It is true that 2012 may be the last year for President Obama’s bold support for clean energy – because in the wake of the Citizens United decision by the bought-and-paid-for plutocratic new Supreme Court, it is the Koch brothers who get to decide – but oh boy, did he ever get his licks in!
Last year, the US government gave out more loans for clean energy – than even China, which came second in the rankings.
US clean energy investment rose 33% last year to a staggering $55.9 billion – while in China it increased 1 percent to $47.4 billion, according to a study of the industry’s top 20 lenders by Bloomberg New Energy Finance.
(Previous story: Solar Grew 69% From Obama Policy )
The Federal Financing Bank alone completed 13 deals worth $10.1 billion for projects – including the Ivanpah solar thermal plant from BrightSource that has the potential to supply a staggering 13% of California’s electricity – for 33 million Californians.
The Obama administration – quite simply – quadrupled all the clean energy ever put on US public lands. This year, its Department of the Interior fast tracked the biggest ever wind farm in North America, a 2,500 MW project.
But US government leadership in renewable energy is now at an end.
The 30% US cash grant expired on December 31st. It had paid actual government cash in lieu of the 30% tax credit for renewable project development, in the wake of the great recession of 2008, when so many companies were felled. It was miraculously extended for one year, but has now finally ended, a victim of the new fossil-fueled Tea Party congress that the oil-billionaire Koch brothers purchased in 2010 to prevent any competition for dirty energy.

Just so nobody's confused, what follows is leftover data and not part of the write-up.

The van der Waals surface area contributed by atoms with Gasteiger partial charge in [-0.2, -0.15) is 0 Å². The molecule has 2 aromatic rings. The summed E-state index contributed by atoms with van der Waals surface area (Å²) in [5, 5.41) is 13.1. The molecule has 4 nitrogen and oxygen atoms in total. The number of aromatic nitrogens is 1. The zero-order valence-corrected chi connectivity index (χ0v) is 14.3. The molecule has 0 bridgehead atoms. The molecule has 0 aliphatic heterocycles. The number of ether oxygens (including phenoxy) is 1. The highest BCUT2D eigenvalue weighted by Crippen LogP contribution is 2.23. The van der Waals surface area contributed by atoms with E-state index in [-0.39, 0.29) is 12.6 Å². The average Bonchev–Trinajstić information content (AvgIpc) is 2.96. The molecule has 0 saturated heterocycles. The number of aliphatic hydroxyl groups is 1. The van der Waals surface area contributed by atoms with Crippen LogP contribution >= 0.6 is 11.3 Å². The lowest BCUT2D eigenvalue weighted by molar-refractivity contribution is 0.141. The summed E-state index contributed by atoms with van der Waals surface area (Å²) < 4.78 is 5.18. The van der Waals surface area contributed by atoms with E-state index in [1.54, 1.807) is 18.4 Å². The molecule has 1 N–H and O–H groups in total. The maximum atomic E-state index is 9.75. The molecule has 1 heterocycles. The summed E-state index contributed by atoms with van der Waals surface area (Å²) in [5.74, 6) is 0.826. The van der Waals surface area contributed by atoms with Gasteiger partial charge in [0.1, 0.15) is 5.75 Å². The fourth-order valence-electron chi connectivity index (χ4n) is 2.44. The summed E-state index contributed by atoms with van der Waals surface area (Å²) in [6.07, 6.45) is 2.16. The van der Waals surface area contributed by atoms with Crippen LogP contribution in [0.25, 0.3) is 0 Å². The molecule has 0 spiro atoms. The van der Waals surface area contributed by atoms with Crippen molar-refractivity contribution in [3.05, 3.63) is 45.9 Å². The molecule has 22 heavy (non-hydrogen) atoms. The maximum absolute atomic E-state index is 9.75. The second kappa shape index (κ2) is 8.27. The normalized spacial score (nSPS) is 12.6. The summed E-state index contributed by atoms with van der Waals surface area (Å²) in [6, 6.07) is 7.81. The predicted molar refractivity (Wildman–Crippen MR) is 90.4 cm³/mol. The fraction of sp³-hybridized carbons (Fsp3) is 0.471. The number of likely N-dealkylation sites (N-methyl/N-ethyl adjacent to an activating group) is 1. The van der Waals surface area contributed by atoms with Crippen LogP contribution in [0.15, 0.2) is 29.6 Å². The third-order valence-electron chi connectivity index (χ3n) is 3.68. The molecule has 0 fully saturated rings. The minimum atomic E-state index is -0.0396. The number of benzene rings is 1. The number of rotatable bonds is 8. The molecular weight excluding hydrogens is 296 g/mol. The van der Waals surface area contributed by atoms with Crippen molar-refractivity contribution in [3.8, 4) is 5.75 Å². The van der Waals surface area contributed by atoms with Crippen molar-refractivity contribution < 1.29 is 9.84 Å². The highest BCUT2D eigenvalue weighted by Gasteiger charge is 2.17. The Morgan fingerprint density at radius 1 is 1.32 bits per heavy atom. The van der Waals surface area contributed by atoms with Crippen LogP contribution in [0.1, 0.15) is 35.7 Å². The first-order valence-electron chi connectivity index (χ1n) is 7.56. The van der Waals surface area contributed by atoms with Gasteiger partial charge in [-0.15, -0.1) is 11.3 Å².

Likewise, the Department of Energy’s clean energy loan guarantee program, which had been finally dusted off and funded in 2009 – after sitting around unused in some attic in congress for years.
The Obama administration Department of Energy offered a guarantee that if – after it got a private loan – a renewable company failed, Uncle Sam would take care of repaying the loan. It jump started lending in the US renewable energy world, reviving confidence at a time when investors were badly shaken.
Since so many of these loan guarantees were for solar power projects with purchase agreements in place with electric utilities, and practically zero risks of wind spills or solar meltdowns, most of the nearly $40 billion that this administration guaranteed, is now uneventfully being paid back.
The administration also boldly committed to high risk/high reward loan guarantees, like the one for a completely novel kind of solar from Solyndra, which received $0.5 billion of the $40 billion in guarantees.
But the company failed as traditional solar prices hit the skids, so their product, a novel thin film folded inside an airtight glass cylinder to keep moisture out, was not competitive in the new environment.
And so, latching onto that failure, the program was felled at the end of September by the Koch congress.
Next, the Koch brothers get to pick their president to match – but it was great while it lasted.